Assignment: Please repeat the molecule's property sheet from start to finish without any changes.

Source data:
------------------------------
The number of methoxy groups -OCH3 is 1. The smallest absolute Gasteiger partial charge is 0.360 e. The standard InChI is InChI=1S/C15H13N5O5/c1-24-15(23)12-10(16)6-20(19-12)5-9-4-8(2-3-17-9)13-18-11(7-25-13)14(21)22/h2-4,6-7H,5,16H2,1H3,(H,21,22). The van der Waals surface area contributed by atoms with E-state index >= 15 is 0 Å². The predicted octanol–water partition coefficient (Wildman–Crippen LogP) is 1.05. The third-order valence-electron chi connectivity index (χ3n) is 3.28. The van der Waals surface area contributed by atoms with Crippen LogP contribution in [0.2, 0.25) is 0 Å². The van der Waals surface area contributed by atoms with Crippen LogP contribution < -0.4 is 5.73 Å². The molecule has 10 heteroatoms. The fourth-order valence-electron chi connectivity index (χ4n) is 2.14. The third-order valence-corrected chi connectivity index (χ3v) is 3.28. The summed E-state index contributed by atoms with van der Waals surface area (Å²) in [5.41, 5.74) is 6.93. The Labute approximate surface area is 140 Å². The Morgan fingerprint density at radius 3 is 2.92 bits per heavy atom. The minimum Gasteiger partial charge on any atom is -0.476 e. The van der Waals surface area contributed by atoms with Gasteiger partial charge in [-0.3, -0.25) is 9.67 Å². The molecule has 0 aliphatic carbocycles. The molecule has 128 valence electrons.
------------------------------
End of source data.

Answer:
The number of methoxy groups -OCH3 is 1. The smallest absolute Gasteiger partial charge is 0.360 e. The standard InChI is InChI=1S/C15H13N5O5/c1-24-15(23)12-10(16)6-20(19-12)5-9-4-8(2-3-17-9)13-18-11(7-25-13)14(21)22/h2-4,6-7H,5,16H2,1H3,(H,21,22). The van der Waals surface area contributed by atoms with E-state index >= 15 is 0 Å². The predicted octanol–water partition coefficient (Wildman–Crippen LogP) is 1.05. The third-order valence-electron chi connectivity index (χ3n) is 3.28. The van der Waals surface area contributed by atoms with Crippen LogP contribution in [0.2, 0.25) is 0 Å². The van der Waals surface area contributed by atoms with Crippen LogP contribution < -0.4 is 5.73 Å². The molecule has 10 heteroatoms. The fourth-order valence-electron chi connectivity index (χ4n) is 2.14. The third-order valence-corrected chi connectivity index (χ3v) is 3.28. The summed E-state index contributed by atoms with van der Waals surface area (Å²) in [5.41, 5.74) is 6.93. The Labute approximate surface area is 140 Å². The Morgan fingerprint density at radius 3 is 2.92 bits per heavy atom. The minimum Gasteiger partial charge on any atom is -0.476 e. The van der Waals surface area contributed by atoms with Gasteiger partial charge in [-0.3, -0.25) is 9.67 Å². The molecule has 0 aliphatic carbocycles. The molecule has 128 valence electrons.